Random number quality

    Plot pairs of columns

    Draw (n x m) table of Sobol’ numbers


    Nbr Steps

    Nbr Paths


    Non-uniform filling for large dimensions!

    Payoff at maturity is alive if

    Barrier A has not been hit

    Barrier B has been hit

    Barrier options

    • Consider a (slightly) complex barrier pattern

    Barrier options

    • There is analytic expression for “survival probability”

      =probability of not hitting

    • We rewrite the pattern in terms of “not-hitting” events:

    • This is equivalent to the replication formula: KIAKOB = KOB – DKOA,B

    • Option price = DF ∙ payoff at maturity∙ Prob(A is not hit AND B is hit)

    Prob(A is !hit) =

    Prob(A is !hit in [t1,t2])∙

    Prob(A is !hit in [t2,t3])

    Barrier option replication

    Prob(A is !hit AND B is !hit) =

    =Prob(A is !hit in [t1,t2])∙

    Prob(A AND B are !hit in [t2,t3]) ∙

    Prob(B is !hit in [t3,t5])

    Barrier options formula

    Barrier option formula

    American exercise in Monte Carlo

    • When is it optimal to exercise the option?

    • Naïve approach. If at any time t:

      • Spot is out-of-the-money, it is not optimal to exercise. Stop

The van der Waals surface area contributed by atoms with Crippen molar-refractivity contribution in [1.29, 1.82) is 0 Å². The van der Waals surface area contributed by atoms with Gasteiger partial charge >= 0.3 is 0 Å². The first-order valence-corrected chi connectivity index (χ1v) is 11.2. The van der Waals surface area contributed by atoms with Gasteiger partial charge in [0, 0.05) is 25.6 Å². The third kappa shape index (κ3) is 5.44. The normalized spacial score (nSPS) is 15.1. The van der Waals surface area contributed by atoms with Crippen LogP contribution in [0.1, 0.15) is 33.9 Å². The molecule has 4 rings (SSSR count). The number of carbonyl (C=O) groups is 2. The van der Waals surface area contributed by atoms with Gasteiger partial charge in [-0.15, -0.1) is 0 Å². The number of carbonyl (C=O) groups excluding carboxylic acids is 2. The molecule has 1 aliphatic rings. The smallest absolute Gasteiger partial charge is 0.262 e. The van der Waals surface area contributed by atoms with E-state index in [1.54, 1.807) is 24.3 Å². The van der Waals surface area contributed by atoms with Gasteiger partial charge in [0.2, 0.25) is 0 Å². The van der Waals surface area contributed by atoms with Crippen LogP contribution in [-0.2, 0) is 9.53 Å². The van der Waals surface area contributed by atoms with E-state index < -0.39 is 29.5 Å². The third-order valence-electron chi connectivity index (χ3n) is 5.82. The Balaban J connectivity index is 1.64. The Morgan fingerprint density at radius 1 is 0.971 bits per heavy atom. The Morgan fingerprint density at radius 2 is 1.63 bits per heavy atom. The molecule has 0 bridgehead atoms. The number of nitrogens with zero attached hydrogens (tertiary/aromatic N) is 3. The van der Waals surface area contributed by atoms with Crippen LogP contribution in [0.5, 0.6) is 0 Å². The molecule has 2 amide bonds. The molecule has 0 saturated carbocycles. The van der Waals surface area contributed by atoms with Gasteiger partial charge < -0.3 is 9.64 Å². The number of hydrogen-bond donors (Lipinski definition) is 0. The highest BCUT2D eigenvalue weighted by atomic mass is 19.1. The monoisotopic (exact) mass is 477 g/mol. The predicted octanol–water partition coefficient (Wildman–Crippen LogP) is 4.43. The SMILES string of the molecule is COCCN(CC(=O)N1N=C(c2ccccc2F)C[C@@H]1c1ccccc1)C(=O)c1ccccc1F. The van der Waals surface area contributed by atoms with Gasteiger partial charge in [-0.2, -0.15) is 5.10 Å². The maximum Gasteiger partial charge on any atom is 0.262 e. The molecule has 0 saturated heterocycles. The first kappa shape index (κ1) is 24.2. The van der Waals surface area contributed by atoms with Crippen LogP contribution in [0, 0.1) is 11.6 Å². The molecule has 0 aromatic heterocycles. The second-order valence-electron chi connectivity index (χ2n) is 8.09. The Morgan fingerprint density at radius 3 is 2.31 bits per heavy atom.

• Spot is in-the-money then

        • start new simulation from this spot

        • if (on average) final spot finishes more in-the-money, do not exercise now

        • if (on average) final spot finishes less in-the-money, exercise now







    Least-squares Monte Carlo

    • Since this has to be done for every time step t:

      Naïve Monte Carlo is clearly impractical

    • Methodology for american exercise provided by

      • Longstaff & Schwartz (2001) Rev Fin Studies v.14 pp.113-147

    • Method is not exact but quite accurate (versus e.g. PDE)

    • Is not hard to implement

    • But not as CPU-efficient as standard monte carlo

    • Central idea

      • Work backwards starting from maturity

      • At each step compare immediate exercise value with expected cashflow from continuing

      • Exercise if immediate exercise is more valuable